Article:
Monday, September 22, 2008

Anna Karenina by Leo Tolstoy

Finally after three months, I finished this novel. The experience of reading this novel was like watching a television soap, full drama. Awesome. In fact its been a week since I have finished it and I'm getting a strong craving to read something so absorbing.

Leo Tolstoy's Anna Karenina written in 1870's, is a masterpiece, which is sometimes colorful and at other times boring and depressing but something you can't get rid off. A magnificent drama of vengeance, infidelity, and retribution, Anna Karenina portrays the moving story of people whose emotions conflict with the dominant social mores of their time. Set against the tragic love of Anna and Vronsky, the plight of the melancholy nobleman Constantine Levin unfolds.
Anna, a very sensuous, beautiful, educated and intelligent married woman falls deeply in love with the handsome Vronsky. Her husband is twenty years older to her. She's trapped in a loveless marriage. Anna is an honest and a passionate woman, unlike other women of her high society, who indulge in casual affairs without breaking their marital ties. Anna refuses to live a double and deceitful life and takes the bold step of following her heart's desire and leaves her husband to be with her love Vronsky. She refuses to take a divorce so as to punish herself for being parted with her son. But even after following her heart, she does not feel happy, instead she goes through a vortex of emotions and is in an turmoil where she feels trapped and isolated with guilt, insecurity, frustration, anger and desperation. The character of Anna is such that you can neither love her nor hate her but feel sorry for her.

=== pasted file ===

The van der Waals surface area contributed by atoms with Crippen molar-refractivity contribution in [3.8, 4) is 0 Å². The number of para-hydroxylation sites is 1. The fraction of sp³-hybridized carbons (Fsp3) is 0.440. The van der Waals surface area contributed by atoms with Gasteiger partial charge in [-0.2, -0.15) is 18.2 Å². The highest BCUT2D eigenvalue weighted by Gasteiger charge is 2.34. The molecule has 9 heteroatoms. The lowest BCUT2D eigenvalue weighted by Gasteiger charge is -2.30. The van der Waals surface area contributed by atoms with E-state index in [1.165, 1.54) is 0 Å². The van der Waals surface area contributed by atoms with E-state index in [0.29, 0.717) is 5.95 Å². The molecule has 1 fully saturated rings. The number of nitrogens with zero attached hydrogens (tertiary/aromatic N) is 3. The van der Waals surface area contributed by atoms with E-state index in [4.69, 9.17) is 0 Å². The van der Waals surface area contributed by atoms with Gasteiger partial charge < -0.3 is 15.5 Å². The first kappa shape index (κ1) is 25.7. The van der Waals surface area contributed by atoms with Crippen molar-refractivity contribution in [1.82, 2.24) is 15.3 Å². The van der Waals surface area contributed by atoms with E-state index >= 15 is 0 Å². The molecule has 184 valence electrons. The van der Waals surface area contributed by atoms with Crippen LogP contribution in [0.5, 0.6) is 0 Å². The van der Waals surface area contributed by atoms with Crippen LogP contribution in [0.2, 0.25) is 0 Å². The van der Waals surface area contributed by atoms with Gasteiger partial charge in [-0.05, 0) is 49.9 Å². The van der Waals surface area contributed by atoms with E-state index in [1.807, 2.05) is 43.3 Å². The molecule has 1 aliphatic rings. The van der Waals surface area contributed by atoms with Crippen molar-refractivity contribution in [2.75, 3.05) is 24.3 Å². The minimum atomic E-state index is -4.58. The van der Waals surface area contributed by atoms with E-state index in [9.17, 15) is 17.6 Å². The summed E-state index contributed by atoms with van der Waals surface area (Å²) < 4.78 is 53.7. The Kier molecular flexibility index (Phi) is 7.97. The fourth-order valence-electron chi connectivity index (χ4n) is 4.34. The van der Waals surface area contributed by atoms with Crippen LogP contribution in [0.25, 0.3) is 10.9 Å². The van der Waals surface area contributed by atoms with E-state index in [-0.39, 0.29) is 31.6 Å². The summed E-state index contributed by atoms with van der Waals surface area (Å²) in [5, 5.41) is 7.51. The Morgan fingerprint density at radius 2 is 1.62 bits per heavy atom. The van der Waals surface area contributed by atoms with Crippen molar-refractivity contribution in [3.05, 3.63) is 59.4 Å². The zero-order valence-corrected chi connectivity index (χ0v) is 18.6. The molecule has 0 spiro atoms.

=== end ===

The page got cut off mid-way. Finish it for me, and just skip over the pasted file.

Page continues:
The co-protagonist, Levin's track is very boring initially but as the novel progresses it becomes interesting, especially after his marriage. The character of Constantine Levin is like a child, who has so many doubts and questions regarding life and its meaning. He is going through a spiritual crisis where he has problems with his faith and his belief in God. He gets suicidal thoughts even after getting all that he wanted. But in the end he finds peace through self realization and not through those books on philosophy in which he tried to find answers to his questions. The novel ends on a happy note with Levin living happily married with his wife Kitty.

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